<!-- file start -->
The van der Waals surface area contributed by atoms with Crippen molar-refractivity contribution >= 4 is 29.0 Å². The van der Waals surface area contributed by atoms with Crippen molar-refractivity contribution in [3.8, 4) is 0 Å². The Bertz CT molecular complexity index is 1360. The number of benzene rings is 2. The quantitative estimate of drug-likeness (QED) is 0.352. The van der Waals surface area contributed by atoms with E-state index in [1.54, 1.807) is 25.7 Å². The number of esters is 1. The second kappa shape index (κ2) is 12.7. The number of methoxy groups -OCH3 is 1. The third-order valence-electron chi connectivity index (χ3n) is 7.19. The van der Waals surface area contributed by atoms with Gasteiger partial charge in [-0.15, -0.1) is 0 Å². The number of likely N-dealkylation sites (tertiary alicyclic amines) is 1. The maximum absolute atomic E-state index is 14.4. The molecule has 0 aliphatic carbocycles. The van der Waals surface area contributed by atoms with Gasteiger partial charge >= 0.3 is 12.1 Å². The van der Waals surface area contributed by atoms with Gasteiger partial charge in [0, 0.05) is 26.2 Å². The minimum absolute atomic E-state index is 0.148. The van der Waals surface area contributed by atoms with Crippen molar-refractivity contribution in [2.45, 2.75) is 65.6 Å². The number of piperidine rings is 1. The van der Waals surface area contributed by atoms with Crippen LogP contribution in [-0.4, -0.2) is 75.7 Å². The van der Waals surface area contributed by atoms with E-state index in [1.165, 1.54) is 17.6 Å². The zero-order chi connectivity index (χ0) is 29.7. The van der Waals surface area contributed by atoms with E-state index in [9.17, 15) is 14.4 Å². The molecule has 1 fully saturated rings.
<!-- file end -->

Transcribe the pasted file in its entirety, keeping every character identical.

The van der Waals surface area contributed by atoms with Crippen molar-refractivity contribution >= 4 is 29.0 Å². The van der Waals surface area contributed by atoms with Crippen molar-refractivity contribution in [3.8, 4) is 0 Å². The Bertz CT molecular complexity index is 1360. The number of benzene rings is 2. The quantitative estimate of drug-likeness (QED) is 0.352. The van der Waals surface area contributed by atoms with E-state index in [1.54, 1.807) is 25.7 Å². The number of esters is 1. The second kappa shape index (κ2) is 12.7. The number of methoxy groups -OCH3 is 1. The third-order valence-electron chi connectivity index (χ3n) is 7.19. The van der Waals surface area contributed by atoms with Gasteiger partial charge in [-0.15, -0.1) is 0 Å². The number of likely N-dealkylation sites (tertiary alicyclic amines) is 1. The maximum absolute atomic E-state index is 14.4. The molecule has 0 aliphatic carbocycles. The van der Waals surface area contributed by atoms with Gasteiger partial charge >= 0.3 is 12.1 Å². The van der Waals surface area contributed by atoms with Gasteiger partial charge in [0, 0.05) is 26.2 Å². The minimum absolute atomic E-state index is 0.148. The van der Waals surface area contributed by atoms with Crippen molar-refractivity contribution in [2.45, 2.75) is 65.6 Å². The number of piperidine rings is 1. The van der Waals surface area contributed by atoms with Crippen LogP contribution in [-0.4, -0.2) is 75.7 Å². The van der Waals surface area contributed by atoms with E-state index in [1.165, 1.54) is 17.6 Å². The zero-order chi connectivity index (χ0) is 29.7. The van der Waals surface area contributed by atoms with E-state index in [9.17, 15) is 14.4 Å². The molecule has 1 fully saturated rings.